Condor is set to operate a revolutionary electric ferry designed to be the future of low-carbon, high-speed sea travel.
It has become the operational partner of the Belfast Maritime Consortium, which is looking to introduce zero-emission ferries using innovative technology under development by the Belfast-based Artemis Technologies.
The battery-powered ships will use the Artemis eFoiler system, derived from the America’s Cup race series, which would enable them to fly above the water, producing minimal wake at high-speed and using up to 90% less energy than some conventional ferries.
Pictured: How the revolutionary 'eFoiler' system will work.
John Napton, Condor’s CEO, said: “Condor and our shareholder CTI are looking to the future and this includes exploring ways of reducing our carbon emissions and finding ways to provide more sustainable travel solutions.
“We are also acutely aware that international legislation may well impact all ship operators over the next 5-10 years, so it is prudent to be involved in this exciting project now.
“As an experienced ferry company, we are happy to accept the invitation to join the consortium and help develop this technology for commercial use.”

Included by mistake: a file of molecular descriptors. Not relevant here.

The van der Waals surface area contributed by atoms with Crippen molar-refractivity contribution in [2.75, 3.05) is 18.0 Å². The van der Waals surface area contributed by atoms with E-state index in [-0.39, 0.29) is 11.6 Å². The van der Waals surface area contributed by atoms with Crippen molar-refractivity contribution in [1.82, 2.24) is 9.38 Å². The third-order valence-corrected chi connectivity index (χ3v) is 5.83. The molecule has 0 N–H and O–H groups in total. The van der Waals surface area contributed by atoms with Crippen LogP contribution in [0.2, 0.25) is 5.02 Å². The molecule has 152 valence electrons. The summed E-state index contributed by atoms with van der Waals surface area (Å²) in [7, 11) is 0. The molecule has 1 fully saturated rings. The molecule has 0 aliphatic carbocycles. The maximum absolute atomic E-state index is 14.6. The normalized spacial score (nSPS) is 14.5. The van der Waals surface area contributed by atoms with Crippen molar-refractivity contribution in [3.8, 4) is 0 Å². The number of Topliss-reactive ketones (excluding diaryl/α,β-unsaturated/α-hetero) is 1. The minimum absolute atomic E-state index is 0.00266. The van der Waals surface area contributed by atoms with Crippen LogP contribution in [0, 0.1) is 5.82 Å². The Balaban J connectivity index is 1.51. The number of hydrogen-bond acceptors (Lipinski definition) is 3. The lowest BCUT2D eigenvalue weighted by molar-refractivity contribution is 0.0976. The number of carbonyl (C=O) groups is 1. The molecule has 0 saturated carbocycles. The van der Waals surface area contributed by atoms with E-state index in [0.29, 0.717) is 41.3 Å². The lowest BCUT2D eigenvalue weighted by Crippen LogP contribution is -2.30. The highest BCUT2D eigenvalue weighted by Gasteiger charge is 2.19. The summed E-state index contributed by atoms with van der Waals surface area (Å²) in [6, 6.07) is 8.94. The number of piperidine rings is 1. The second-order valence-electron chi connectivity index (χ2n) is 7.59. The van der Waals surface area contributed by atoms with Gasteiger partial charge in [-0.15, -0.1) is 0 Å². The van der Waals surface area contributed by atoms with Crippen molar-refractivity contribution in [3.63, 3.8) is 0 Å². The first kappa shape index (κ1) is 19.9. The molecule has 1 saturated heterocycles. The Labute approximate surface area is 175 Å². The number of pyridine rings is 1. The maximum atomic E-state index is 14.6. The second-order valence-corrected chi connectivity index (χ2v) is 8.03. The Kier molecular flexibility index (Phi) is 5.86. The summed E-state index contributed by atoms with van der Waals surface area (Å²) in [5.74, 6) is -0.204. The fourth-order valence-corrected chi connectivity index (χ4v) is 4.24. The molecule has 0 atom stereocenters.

Although foils are not part of its current fleet, Condor was a pioneer of hydrofoil technology; indeed, its first ship in 1964, Condor 1, was a hydrofoil.
Only in 1979 did the company introduce its first catamaran, Condor 6. Its last hydrofoil was Condor 7, launched in 1985 and retired in 1994.
Pictured: Dr Iain Percy OBE, CEO and Founder of Artemis Technologies, with Elwyn Dop, Condor’s Operations Director.
Dr Iain Percy OBE, CEO and Founder of Artemis Technologies said: “The announcement that Condor Ferries is joining us in the Belfast Maritime Consortium is a hugely significant endorsement of the work we are doing and marks another milestone on our journey towards leading the decarbonisation of maritime.’
A pilot scheme is targeting a launch service in 2024 which would see Condor operate a commuter passenger route between Belfast’s Titanic Quarter and Bangor Marina.
The anticipated journey time would be 30 minutes, providing a greener solution to commuters along one of the busiest traffic routes in Northern Ireland.
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